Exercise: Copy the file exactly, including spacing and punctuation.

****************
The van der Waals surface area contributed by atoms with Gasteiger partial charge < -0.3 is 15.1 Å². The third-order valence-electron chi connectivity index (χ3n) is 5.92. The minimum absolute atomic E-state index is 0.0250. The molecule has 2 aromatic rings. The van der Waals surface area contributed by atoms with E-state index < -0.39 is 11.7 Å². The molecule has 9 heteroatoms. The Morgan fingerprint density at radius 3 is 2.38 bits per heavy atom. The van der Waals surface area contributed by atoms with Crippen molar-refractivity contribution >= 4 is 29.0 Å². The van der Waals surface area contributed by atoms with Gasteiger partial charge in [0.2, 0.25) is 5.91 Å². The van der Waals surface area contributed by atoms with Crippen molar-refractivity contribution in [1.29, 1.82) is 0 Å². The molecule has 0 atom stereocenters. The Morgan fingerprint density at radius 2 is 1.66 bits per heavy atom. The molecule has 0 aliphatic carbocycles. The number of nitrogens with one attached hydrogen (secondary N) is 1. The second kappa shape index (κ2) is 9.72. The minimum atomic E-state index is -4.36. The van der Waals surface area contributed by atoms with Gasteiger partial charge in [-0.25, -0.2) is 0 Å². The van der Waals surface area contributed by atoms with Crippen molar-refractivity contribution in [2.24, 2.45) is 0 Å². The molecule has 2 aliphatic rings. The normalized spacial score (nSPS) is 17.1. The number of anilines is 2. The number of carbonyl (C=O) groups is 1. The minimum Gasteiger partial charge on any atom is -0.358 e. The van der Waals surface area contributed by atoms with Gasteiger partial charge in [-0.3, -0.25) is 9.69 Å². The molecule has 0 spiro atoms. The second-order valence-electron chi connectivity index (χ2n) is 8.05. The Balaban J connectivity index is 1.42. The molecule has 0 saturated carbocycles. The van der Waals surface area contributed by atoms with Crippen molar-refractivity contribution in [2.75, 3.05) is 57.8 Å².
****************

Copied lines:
The van der Waals surface area contributed by atoms with Gasteiger partial charge < -0.3 is 15.1 Å². The third-order valence-electron chi connectivity index (χ3n) is 5.92. The minimum absolute atomic E-state index is 0.0250. The molecule has 2 aromatic rings. The van der Waals surface area contributed by atoms with E-state index < -0.39 is 11.7 Å². The molecule has 9 heteroatoms. The Morgan fingerprint density at radius 3 is 2.38 bits per heavy atom. The van der Waals surface area contributed by atoms with Crippen molar-refractivity contribution >= 4 is 29.0 Å². The van der Waals surface area contributed by atoms with Gasteiger partial charge in [0.2, 0.25) is 5.91 Å². The van der Waals surface area contributed by atoms with Crippen molar-refractivity contribution in [1.29, 1.82) is 0 Å². The molecule has 0 atom stereocenters. The Morgan fingerprint density at radius 2 is 1.66 bits per heavy atom. The molecule has 0 aliphatic carbocycles. The number of nitrogens with one attached hydrogen (secondary N) is 1. The second kappa shape index (κ2) is 9.72. The minimum atomic E-state index is -4.36. The van der Waals surface area contributed by atoms with Gasteiger partial charge in [-0.25, -0.2) is 0 Å². The van der Waals surface area contributed by atoms with Crippen molar-refractivity contribution in [2.24, 2.45) is 0 Å². The molecule has 2 aliphatic rings. The normalized spacial score (nSPS) is 17.1. The number of anilines is 2. The number of carbonyl (C=O) groups is 1. The minimum Gasteiger partial charge on any atom is -0.358 e. The van der Waals surface area contributed by atoms with Gasteiger partial charge in [-0.3, -0.25) is 9.69 Å². The molecule has 0 spiro atoms. The second-order valence-electron chi connectivity index (χ2n) is 8.05. The Balaban J connectivity index is 1.42. The molecule has 0 saturated carbocycles. The van der Waals surface area contributed by atoms with Crippen molar-refractivity contribution in [2.75, 3.05) is 57.8 Å².